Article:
“This is the thickest part,” he says, indicating an area near the E-string. “We want a little substance there to give the high pitch. The thinner it is, the lower the sound.”

He secures the timber in a felt-lined violin-shaped cradle, chooses a chisel and starts to carve. Scrape, click, scrape, click. Curls of maple fly. The sound has the confident rhythm of 65 years of repetition. “My arching is like my signature, so it’s always much the same,” he says. “I know what it looks like, so I just keep going until I get there.”

He doesn’t measure as he goes. Weight is the key. “You don’t want to go below 70 grams or you get a real woofy sound, like cardboard. This one is a beautiful light piece of wood. I’ll finish around 74 grams and by the time I sandpaper, it’ll be 72. Beautiful.”

Once he’s finished arching, he’ll assemble the back and sides, then cut two serpentine holes in the face by hand. Known as f-holes, these openings amplify the sound of the violin. Finally, he’ll close it up, carve the scroll and neck, add the fingerboard and secure it to the body.

Twenty coats of varnish come next, and at the end Vatiliotis will apply glue to a label and push it through the left f-hole and onto the bottom of the finished instrument. The whole process takes most luthiers months to complete. “I’ve seen Harry make four violins in a month,” Crivici says.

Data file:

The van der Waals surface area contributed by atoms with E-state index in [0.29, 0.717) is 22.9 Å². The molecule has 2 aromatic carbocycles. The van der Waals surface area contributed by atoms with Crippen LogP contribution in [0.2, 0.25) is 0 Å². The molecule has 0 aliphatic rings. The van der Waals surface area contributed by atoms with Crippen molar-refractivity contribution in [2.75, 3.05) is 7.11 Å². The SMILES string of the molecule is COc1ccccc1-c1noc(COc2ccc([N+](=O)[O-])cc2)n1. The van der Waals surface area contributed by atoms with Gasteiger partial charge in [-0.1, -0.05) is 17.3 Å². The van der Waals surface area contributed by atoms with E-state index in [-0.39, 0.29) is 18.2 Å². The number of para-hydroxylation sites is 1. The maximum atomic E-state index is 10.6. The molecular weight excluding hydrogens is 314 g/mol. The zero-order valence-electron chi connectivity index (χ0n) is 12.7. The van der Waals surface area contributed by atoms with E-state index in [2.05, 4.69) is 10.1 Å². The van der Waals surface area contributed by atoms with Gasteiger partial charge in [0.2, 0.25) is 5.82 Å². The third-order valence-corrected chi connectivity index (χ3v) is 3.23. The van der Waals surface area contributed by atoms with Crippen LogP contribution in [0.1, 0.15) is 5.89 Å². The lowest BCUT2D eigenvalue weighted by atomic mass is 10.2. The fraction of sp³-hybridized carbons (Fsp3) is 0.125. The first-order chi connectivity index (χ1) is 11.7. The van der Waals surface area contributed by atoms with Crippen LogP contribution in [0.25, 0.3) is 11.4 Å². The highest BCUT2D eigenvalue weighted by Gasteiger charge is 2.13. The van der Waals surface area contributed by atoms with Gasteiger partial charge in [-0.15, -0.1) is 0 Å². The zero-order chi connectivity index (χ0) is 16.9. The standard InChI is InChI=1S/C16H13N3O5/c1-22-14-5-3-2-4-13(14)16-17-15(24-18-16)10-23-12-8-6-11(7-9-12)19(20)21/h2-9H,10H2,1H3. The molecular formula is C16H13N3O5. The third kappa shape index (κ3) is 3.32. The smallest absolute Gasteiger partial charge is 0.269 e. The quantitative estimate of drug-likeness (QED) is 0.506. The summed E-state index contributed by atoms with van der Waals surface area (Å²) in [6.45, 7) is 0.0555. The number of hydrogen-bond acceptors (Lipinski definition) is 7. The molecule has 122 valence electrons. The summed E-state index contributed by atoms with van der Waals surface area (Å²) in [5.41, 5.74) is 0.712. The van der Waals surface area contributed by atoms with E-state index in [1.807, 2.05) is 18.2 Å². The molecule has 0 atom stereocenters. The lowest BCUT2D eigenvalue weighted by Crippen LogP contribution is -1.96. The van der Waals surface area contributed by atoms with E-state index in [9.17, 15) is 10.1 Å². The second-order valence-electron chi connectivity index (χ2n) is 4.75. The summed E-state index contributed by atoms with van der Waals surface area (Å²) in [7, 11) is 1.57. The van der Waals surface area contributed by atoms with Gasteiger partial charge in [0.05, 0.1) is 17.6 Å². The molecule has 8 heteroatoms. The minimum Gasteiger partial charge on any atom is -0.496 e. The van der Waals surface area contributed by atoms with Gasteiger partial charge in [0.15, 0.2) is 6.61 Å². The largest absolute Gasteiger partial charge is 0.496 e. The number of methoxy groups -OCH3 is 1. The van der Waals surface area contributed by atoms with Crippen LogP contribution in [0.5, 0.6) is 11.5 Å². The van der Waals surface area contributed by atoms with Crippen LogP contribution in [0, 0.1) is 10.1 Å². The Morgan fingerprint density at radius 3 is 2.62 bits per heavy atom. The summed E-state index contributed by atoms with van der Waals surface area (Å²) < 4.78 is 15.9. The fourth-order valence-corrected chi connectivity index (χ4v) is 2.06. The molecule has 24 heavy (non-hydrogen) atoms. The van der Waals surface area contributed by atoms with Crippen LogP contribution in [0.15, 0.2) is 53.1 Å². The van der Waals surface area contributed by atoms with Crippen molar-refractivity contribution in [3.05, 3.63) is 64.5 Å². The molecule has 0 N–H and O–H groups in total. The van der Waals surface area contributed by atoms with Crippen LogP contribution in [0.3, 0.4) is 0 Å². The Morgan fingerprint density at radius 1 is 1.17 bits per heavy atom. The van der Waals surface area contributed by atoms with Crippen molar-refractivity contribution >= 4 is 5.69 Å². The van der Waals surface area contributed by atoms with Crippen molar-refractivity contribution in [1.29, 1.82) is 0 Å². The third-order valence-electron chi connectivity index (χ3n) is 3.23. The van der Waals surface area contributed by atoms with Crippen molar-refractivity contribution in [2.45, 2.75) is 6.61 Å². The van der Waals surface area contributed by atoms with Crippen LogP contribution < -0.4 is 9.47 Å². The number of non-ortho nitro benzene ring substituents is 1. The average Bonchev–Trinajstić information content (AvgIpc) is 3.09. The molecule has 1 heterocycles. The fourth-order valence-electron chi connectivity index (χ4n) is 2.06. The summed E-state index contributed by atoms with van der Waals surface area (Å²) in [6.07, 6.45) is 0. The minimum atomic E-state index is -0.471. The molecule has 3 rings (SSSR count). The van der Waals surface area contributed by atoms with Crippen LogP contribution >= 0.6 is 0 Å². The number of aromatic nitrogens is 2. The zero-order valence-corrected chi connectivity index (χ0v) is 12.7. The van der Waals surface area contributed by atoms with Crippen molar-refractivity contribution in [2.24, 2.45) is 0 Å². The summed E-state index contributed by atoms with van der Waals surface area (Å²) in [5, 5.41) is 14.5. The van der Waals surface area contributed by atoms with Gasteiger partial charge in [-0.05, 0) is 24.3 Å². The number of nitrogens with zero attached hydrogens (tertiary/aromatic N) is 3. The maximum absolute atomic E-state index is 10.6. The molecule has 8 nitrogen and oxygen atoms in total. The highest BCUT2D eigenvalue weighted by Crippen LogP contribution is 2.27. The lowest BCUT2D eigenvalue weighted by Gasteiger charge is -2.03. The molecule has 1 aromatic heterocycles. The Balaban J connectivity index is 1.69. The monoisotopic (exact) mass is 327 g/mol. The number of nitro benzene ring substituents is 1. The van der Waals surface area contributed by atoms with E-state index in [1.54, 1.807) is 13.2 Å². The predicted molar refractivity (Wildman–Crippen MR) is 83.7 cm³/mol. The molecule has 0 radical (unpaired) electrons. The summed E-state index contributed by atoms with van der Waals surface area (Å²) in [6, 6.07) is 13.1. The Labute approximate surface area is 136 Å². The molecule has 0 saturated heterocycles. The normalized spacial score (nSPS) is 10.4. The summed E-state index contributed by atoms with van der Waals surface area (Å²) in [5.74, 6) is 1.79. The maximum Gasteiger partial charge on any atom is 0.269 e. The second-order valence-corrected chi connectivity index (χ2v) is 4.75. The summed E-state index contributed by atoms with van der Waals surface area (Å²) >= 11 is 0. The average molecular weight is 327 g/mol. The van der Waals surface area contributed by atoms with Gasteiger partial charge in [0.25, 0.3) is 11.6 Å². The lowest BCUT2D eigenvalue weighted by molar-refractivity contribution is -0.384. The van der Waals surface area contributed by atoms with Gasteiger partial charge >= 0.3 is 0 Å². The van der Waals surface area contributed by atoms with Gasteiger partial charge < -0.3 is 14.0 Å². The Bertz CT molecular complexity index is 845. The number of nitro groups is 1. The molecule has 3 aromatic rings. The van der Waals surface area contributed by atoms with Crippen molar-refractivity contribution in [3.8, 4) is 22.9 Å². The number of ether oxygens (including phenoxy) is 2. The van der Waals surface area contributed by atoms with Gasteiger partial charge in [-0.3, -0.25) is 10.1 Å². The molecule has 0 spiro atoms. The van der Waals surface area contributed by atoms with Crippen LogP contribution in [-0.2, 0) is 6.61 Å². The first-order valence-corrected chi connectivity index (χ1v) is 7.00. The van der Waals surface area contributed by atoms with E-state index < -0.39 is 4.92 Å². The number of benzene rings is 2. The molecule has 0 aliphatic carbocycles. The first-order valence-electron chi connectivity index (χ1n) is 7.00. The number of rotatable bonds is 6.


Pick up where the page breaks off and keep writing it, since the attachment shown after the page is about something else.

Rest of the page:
For someone who’s spent most of his life perfecting this craft, it’s hard to imagine Vatiliotis simply retiring. “People tell me when I go, I’ll be up there listening to my music,” Vatiliotis says. But he’s not religious. “If there is anything like [heaven or hell], I’ll probably be down below looking around with a periscope seeing who was mucking around with my instruments.”

For the last hour Vatiliotis has been twisting a strip of veneer with his fingers. He tosses the now-tight spiral over his shoulder into the door of the workshop. Then he folds up his ledger, tucks it back into a glass jar and replaces the lid.

In the jar is a stack of white labels printed with the name “CA [Charalambos Andreas] Vatiliotis”. Each one is waiting for Harry’s signature, a number and a new violin to stick to. There are plenty more than 23 left in the stack.

“Australia has gotten used to Harry as this incredibly generous, clever, fast guy. He’s a fixture and I don’t know what’s going to happen when he shuts down.”
– Composer and violinist Romano Crivici

“Of the many makers who trained under Smith, it’s Harry who has a knack for making great instruments with great sound. There’s nothing pretentious about him.”
– Robert Harris, former principal viola at the Australian Chamber Orchestra

“Harry was taught by the most significant Australian maker, AE Smith. We felt he’s important enough that we should have an instrument made specially.”
– Damian McDonald, curator at the Museum of Applied Arts & Sciences

“I got to see the violin Harry made me progress from a chunk of wood to a finished violin. It’s really versatile and works as a solo or ensemble instrument because it carries and blends.”
– Julia Lim, student

This story originally appeared in Sydney print issue 19.